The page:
The Constant Hum & Spectacle Of Seaplanes


1,000 Cool Things About Vancouver is a pretty self-explanatory Scout column that gives equal weight to the common attributes and obscure intangibles that make our city well worth living in. Getting to a thousand is a pretty ambitious goal, but we believe in our city and we’re already well under way, working backwards…


by Andrew Morrison | Coal Harbour’s seaplanes have been a facet of urban living in Vancouver for over a 100 years. In the 1910s, Boeing Canada started building seaplanes in the neighbourhood. In 1919, the first ever international airmail delivery took off from Coal Harbour carrying 60 letters to Seattle. In the 1940s, Coal Harbour was home to a Royal Canadian Air Force seaplane base and reconnaissance station.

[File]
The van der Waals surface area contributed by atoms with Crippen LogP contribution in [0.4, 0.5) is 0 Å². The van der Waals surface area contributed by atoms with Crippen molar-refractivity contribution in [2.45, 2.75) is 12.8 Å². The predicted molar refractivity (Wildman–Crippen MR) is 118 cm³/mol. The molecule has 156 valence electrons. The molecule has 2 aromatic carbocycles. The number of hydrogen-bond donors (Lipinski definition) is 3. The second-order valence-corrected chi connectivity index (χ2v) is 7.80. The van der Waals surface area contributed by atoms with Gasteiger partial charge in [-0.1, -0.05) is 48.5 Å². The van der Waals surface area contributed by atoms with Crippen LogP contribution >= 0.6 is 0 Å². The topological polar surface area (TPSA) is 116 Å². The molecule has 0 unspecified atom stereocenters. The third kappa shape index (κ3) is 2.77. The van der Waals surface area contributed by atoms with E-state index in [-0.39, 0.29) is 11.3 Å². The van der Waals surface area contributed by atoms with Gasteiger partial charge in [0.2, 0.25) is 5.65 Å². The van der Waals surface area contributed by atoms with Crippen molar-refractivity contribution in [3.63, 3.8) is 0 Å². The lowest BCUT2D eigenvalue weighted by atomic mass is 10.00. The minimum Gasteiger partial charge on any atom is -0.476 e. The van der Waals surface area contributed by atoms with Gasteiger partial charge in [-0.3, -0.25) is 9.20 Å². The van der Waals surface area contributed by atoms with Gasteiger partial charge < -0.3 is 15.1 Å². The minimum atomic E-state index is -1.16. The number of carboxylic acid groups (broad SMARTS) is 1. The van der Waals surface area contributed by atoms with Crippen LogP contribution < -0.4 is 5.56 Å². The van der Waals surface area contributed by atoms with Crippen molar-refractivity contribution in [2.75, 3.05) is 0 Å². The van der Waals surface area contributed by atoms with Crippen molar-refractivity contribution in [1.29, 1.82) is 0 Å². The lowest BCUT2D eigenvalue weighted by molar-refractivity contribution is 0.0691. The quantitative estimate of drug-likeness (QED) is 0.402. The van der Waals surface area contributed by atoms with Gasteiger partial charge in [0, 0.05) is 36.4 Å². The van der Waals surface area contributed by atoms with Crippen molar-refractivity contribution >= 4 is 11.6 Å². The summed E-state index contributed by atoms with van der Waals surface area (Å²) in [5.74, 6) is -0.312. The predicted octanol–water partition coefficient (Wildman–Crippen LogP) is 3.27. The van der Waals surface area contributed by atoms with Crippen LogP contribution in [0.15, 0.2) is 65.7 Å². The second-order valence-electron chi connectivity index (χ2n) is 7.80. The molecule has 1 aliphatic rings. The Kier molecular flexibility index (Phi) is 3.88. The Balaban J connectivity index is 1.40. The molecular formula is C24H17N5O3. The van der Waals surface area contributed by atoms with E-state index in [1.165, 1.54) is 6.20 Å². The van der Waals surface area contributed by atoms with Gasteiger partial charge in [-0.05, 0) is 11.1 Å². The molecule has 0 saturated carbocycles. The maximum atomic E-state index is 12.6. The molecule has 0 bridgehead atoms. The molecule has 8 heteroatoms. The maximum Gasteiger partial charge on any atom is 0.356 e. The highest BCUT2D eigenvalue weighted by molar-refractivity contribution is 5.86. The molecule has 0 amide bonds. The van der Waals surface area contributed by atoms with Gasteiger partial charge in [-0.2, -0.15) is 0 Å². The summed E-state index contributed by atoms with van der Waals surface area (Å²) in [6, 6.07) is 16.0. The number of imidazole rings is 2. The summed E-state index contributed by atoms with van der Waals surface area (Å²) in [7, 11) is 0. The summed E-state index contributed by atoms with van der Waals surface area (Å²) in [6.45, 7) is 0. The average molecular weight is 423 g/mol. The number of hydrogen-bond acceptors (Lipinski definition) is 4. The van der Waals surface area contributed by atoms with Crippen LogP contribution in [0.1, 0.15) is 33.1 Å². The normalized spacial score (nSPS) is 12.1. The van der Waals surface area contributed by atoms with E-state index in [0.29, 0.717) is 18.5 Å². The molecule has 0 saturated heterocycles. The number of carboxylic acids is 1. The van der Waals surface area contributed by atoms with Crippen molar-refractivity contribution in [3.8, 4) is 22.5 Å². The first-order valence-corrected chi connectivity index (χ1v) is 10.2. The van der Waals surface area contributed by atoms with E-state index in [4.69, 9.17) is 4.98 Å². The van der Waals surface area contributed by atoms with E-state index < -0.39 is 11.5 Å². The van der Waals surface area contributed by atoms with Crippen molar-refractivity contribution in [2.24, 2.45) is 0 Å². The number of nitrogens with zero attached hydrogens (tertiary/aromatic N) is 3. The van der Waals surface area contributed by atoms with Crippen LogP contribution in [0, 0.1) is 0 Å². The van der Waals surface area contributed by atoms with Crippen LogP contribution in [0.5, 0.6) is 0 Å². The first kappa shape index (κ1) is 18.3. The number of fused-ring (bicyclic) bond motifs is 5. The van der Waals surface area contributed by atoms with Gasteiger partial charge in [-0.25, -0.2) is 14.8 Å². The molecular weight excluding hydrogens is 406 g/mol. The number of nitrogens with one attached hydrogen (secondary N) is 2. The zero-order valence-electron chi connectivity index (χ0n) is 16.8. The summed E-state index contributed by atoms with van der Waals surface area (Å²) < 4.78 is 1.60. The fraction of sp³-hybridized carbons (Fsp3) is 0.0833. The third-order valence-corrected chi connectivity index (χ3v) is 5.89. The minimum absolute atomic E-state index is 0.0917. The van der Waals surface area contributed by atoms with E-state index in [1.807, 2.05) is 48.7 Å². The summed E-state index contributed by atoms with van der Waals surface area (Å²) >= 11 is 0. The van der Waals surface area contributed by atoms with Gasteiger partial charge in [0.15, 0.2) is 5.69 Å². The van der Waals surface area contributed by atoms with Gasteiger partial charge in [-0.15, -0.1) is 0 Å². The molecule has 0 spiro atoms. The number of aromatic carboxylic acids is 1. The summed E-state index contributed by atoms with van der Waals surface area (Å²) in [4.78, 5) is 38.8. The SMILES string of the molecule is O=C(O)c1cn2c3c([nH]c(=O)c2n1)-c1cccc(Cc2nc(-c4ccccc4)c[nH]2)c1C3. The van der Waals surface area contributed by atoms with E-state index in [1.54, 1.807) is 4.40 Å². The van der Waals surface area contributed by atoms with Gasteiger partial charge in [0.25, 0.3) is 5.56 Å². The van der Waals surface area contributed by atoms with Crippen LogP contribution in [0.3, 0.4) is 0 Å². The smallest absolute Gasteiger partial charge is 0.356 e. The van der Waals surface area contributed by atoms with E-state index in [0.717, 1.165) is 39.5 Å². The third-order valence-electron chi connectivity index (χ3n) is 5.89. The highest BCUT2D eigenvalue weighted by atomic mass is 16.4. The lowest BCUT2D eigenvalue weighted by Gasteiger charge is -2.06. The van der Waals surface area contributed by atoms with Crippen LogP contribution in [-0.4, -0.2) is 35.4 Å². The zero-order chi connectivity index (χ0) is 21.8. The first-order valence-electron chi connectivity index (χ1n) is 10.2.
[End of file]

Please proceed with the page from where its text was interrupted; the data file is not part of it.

67b8660d-5779-4b5e-afda-7e3b505af38d-A37447Archives# Trans P44. Photo: Stuart Thomson.

Such rich aviation history goes under-appreciated by many condo tower newcomers to the area, with some Coal Harbour residents having actively campaigned in recent years for their operational relocation (employing tactics from fear to typical NIMBY whining). But the pleasure of these planes is neither in their history nor their needling of the entitled, but rather in the simple sights and sounds of their regular comings and goings. Even if we very seldom fly in them, their hum and spectacle are soothing reminders of where we live.


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